Postmenopausal hormone replacement therapy linked to increased risk for certain types of rarely occurring breast cancer

June 08, 1999

CHICAGO --- Using hormone replacement therapy during menopause increases a woman's risk for developing some types of breast cancer that occur rarely, but not the more commonly occurring ductal carcinoma that remains confined to the site of origin or invasive ductal or lobular cancer.

These are the findings of a study by researchers from Northwestern University Medical School and the Mayo Clinic that appears in the June 9 issue of The Journal of the American Medical Association.

Susan M. Gapstur, assistant professor of preventive medicine, and Monica Morrow, M.D., professor of surgery, of Northwestern, and Thomas A. Sellers, of the Mayo Clinic, studied over 37,100 postmenopausal women in the Iowa Women's Health Study to determine if use of hormone replacement therapy was associated with subsequent risk for specific types of breast cancer.

"We observed a positive, dose-response relationship between duration of postmenopausal hormone use and incidence of breast cancer with a favorable prognosis; this relationship appeared to be stronger for current users compared with past users," the researchers said.

Conversely, among the women studied, the incidence of ductal carcinoma in situ and invasive ductal or lobular carcinoma was not related to ever having used hormones. However, the data suggest a modest increased risk for invasive ductal or lobular carcinoma among women who, at the beginning of the study, reported current hormone replacement therapy use for five or fewer years.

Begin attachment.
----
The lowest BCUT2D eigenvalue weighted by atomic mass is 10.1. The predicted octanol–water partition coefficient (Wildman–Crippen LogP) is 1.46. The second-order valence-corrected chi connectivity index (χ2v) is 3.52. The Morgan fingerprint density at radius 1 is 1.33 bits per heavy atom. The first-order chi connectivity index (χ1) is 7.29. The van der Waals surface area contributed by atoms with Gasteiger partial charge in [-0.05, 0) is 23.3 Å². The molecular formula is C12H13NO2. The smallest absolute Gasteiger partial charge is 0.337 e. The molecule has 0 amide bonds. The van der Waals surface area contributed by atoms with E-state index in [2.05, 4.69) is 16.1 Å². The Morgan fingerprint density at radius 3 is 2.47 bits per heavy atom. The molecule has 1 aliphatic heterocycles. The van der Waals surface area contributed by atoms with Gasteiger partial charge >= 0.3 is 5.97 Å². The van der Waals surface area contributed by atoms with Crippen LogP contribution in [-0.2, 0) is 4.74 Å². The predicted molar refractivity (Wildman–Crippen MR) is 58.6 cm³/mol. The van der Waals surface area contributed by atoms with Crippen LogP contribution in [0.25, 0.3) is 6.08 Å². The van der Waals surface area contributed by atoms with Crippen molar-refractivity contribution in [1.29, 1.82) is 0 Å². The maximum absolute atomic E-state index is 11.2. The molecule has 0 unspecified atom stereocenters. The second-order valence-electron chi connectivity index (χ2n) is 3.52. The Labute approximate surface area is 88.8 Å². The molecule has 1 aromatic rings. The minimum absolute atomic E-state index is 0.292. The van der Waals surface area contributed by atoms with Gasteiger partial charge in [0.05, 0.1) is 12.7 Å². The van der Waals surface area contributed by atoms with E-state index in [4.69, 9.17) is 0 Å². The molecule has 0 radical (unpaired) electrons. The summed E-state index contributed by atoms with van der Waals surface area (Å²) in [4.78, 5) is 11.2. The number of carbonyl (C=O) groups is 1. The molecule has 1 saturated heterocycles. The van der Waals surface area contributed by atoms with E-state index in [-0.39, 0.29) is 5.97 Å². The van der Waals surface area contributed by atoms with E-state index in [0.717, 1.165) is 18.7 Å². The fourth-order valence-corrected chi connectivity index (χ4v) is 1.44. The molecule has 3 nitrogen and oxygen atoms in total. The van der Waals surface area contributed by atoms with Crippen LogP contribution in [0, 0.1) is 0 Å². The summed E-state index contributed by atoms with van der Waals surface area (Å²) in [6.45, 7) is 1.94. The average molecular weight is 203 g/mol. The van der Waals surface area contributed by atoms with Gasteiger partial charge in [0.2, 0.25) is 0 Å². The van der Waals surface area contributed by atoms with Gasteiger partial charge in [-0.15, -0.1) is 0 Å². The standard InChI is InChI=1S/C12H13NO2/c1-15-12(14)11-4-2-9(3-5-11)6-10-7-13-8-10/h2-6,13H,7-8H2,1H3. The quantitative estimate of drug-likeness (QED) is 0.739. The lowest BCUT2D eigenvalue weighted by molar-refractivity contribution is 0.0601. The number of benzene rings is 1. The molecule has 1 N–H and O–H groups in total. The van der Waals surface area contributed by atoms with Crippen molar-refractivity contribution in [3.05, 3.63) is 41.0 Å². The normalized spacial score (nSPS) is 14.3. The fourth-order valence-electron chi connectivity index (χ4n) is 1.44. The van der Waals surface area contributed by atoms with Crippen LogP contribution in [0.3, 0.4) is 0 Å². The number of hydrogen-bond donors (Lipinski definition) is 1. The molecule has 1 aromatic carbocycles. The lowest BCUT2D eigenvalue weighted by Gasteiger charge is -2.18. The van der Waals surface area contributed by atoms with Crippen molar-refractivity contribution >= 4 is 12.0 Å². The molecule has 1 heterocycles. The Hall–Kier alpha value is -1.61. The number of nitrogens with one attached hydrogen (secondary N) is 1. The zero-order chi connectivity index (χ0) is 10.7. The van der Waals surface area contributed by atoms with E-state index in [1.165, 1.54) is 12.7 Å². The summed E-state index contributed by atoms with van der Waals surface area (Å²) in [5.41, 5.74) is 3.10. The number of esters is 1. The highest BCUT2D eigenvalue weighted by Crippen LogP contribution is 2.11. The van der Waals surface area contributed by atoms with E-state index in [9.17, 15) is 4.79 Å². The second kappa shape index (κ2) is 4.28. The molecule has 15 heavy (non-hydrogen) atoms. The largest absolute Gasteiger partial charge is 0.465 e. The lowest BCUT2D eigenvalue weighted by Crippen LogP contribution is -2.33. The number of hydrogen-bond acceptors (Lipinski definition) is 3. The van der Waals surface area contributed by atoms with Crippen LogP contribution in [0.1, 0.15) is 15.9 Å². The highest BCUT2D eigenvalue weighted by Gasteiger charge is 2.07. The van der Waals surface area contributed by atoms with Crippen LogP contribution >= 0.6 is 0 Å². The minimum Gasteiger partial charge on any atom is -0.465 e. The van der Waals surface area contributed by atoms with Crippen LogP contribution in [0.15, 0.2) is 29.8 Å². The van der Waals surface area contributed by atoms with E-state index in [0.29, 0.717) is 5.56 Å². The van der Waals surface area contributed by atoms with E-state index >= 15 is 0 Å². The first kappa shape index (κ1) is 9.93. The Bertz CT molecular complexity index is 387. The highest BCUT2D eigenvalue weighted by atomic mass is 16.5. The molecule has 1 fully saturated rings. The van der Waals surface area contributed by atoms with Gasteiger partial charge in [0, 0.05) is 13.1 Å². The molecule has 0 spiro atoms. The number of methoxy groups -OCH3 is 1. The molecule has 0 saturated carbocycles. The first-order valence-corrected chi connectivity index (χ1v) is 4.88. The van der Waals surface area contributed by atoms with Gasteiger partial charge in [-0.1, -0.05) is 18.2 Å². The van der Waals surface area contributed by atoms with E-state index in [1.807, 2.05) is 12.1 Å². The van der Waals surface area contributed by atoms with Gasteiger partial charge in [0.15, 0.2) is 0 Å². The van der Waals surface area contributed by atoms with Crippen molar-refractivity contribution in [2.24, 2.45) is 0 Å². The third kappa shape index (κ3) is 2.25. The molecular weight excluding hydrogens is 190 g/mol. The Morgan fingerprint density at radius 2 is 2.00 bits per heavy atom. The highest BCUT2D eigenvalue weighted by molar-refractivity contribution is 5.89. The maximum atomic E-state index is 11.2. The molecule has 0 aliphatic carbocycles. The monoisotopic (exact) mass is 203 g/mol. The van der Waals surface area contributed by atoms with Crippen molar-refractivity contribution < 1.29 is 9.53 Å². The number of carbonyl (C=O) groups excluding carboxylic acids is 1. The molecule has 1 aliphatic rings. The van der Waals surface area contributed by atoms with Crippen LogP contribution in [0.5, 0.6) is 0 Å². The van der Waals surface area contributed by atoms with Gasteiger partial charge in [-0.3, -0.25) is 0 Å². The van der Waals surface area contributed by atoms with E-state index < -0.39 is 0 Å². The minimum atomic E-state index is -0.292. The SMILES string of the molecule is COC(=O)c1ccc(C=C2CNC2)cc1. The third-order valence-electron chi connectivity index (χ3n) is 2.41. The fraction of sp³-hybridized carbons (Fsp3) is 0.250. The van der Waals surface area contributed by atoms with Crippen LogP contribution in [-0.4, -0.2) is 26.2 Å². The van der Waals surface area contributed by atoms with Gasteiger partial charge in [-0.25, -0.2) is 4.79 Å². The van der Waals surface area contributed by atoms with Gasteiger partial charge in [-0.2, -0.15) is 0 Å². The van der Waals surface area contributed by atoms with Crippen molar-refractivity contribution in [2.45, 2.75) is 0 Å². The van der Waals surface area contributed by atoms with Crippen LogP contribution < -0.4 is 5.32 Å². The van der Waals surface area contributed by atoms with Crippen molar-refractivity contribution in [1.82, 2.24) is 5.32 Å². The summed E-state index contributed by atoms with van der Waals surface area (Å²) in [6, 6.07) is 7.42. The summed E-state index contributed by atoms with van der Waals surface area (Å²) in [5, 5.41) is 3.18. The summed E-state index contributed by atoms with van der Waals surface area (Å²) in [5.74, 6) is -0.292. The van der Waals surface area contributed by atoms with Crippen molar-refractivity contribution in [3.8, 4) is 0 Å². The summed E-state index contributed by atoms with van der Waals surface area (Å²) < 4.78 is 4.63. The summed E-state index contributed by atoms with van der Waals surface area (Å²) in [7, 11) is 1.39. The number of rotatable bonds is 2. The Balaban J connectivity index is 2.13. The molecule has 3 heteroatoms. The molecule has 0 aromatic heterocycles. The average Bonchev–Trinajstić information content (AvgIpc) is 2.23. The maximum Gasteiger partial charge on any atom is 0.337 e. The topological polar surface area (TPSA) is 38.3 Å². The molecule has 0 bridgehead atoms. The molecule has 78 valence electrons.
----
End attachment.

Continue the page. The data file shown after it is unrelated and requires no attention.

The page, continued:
The authors reported that the risk for favorable breast cancers for women who ever used hormone replacement therapy for five or fewer years was 1.8 times greater than for women who never used hormone replacement therapy. Women who used hormone replacement therapy for more than five years had 2.6 times the risk.

The association of hormone replacement therapy with breast cancer is controversial. According to the researchers, despite the positive effect of hormone replacement therapy on reducing menopausal symptoms, lowering risk for osteoporosis and a potentially beneficial effect on primary prevention of coronary heart disease, concerns about breast cancer cause many women not to take estrogens. A considerable amount of epidemiologic data supports a modest increase in risk for breast cancer with long-term hormone use.

The researchers said that although there may be several possible reasons for a specific risk association of hormone replacement therapy with favorable breast cancers, increased medical surveillance cannot explain this observation since these tumors are not precursor lesions for other types of invasive breast cancers.

The authors agreed that further study is needed and that this research should explore more fully differences in the association between types of postmenopausal hormone use and breast cancer risk across tumor types.

They also noted that if hormone replacement therapy increases the risk for less commonly occurring tumors with a good prognosis, then the overall risks and benefits of hormone use in the population should be reexamined.
-end-


Northwestern University

Related Breast Cancer Articles from Brightsurf:

Oncotarget: IGF2 expression in breast cancer tumors and in breast cancer cells